Israel keeps resurrecting Hitler – according to Amos Oz – an Israeli writer and journalist – looking for him in Iran, within Hamas, and within any other enemy group that does not support a Jewish state, justifying their political and military decisions.
“This urge to revive Hitler, only to kill him again and again, is the result of pain that poets can permit themselves to use, but not statesmen… even at great emotional cost personally, you must remind yourself and the public that elected you its leader that Hitler is dead and burned to ashes.” — in response to public statements made by Menachem Begin, Israel’s sixth prime minister.
Neil Lazarus, an influential speaker and educator on the topic of the emotionally hefty and global game-changing Arab-Israeli conflict, whom I had the pleasure of meeting and listening to a few days ago, explained to a group of international students beginning an Israeli adventure in Tel-Aviv, that Israel was not created as the outcome of the Holocaust, but instead the Holocaust was permitted to occur because no Jewish state existed. Mr. Lazarus went on to briefly touch on a few historical moments, and summarize Israel’s predicament in taking action with Iran, extremism v. pragmatism, and America’s outsider and pivotal place in all of this. He was surprisingly objective, engaging, charming, and I left the lecture feeling quite inspired by my decision (action in context) of being here, now. He concluded the lecture by encouraging us to become a part of the story, and that means understanding the HUMAN point of view (perhaps the human part was my take on his words), talking to people and not just observing. By choosing to spend time in the Middle East, I guess we (I) are doing just that.
The theme is (still) home. This is the “homeland” for so many different groups of people, all trying to reclaim what they think is rightfully theirs. But it’s not just about land, it’s about history and the spiritual plight of human beings, trying to find answers in a world full of questions. As the daughter of two American immigrants from the former Soviet Union, part Ashkenazim, part Sephardim, American born, privileged and haunted by the stories of my ancestors and the Diaspora of the bloody paths of these dwelling seekers, I never really understood my place in any of it – physically, metaphorically and definitely no lasting spiritual value system to call my own. Here, everyone has a similar story, everyone living here is a mutt, a mix of cultural and religious backgrounds speaking 3 different dialects of the same common language, everyone has a sob story about their families, about antisemitism, about Hitler’s affect on the DENSITY [sic] of the crossing of our individual paths. It’s a nation that is alive with commerce, loud noises, cat piss, markets, impatience, young Israeli soldiers in uniform, who use their military training to pick up American girls at the Tel-Aviv bars, and above all, a strong sense of unity (well, at least among the Jewish people). “Whoever says there is no racism in Israel is either blind or Ashkenazi.” — Neil Lazarus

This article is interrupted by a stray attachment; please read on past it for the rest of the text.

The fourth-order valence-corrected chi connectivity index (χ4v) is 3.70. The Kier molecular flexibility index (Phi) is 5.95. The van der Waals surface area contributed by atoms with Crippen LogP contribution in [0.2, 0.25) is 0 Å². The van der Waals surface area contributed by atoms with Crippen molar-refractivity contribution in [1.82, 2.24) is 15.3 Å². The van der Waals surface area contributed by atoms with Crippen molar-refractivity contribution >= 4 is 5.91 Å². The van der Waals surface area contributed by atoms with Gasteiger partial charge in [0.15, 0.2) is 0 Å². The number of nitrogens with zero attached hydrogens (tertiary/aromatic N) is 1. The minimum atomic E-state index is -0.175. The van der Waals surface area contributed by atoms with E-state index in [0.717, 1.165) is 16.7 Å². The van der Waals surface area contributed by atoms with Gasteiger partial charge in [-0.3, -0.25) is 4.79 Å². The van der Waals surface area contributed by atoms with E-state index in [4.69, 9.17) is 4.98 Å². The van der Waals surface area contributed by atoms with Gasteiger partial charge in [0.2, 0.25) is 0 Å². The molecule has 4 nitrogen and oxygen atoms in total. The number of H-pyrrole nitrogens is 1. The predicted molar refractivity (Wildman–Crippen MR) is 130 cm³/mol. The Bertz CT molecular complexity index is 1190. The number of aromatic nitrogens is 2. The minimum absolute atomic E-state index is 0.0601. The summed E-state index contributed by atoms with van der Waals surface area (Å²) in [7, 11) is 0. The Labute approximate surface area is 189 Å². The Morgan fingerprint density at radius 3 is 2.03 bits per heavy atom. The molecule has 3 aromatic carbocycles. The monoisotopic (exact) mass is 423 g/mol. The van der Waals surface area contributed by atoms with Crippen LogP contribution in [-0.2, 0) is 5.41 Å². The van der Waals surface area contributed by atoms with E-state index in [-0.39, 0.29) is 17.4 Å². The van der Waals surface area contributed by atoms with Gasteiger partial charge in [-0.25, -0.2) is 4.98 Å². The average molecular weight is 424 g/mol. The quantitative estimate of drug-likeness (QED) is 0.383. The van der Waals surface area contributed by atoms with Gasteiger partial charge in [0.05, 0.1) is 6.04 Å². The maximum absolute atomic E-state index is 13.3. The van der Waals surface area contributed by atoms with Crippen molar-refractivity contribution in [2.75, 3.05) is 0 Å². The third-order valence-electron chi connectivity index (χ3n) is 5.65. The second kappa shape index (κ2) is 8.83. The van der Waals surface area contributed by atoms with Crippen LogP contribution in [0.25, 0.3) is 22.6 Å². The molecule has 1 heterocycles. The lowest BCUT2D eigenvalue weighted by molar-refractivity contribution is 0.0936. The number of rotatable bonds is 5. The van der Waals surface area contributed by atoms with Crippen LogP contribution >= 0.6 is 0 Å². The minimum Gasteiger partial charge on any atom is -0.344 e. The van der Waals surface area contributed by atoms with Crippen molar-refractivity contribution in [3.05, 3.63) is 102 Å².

All criticism and judgment aside, the state of Israel, the people of Israel, Palestinians, humanKIND, we all have the divine opportunity to make choices in our lives, shaping the story, creating dialogue with experience. Preemptive striking or retaliation, offense or defense, the battle is at Kurukshetra:
“The struggle is between two halves of human nature, and choices are posed every moment. Everyone who has accepted this challenge, I think, will testify that life offers no fiercer battle than this war within. We have no choice about the fighting; it is built into human nature. But we do have the choice of which side to fight on.” — Eknah Easwaran, introduction to The Bhagavad Gita
“Now, Arjuna, reflect on these words and then do as you choose” — Bhaghavad Gita (18:63)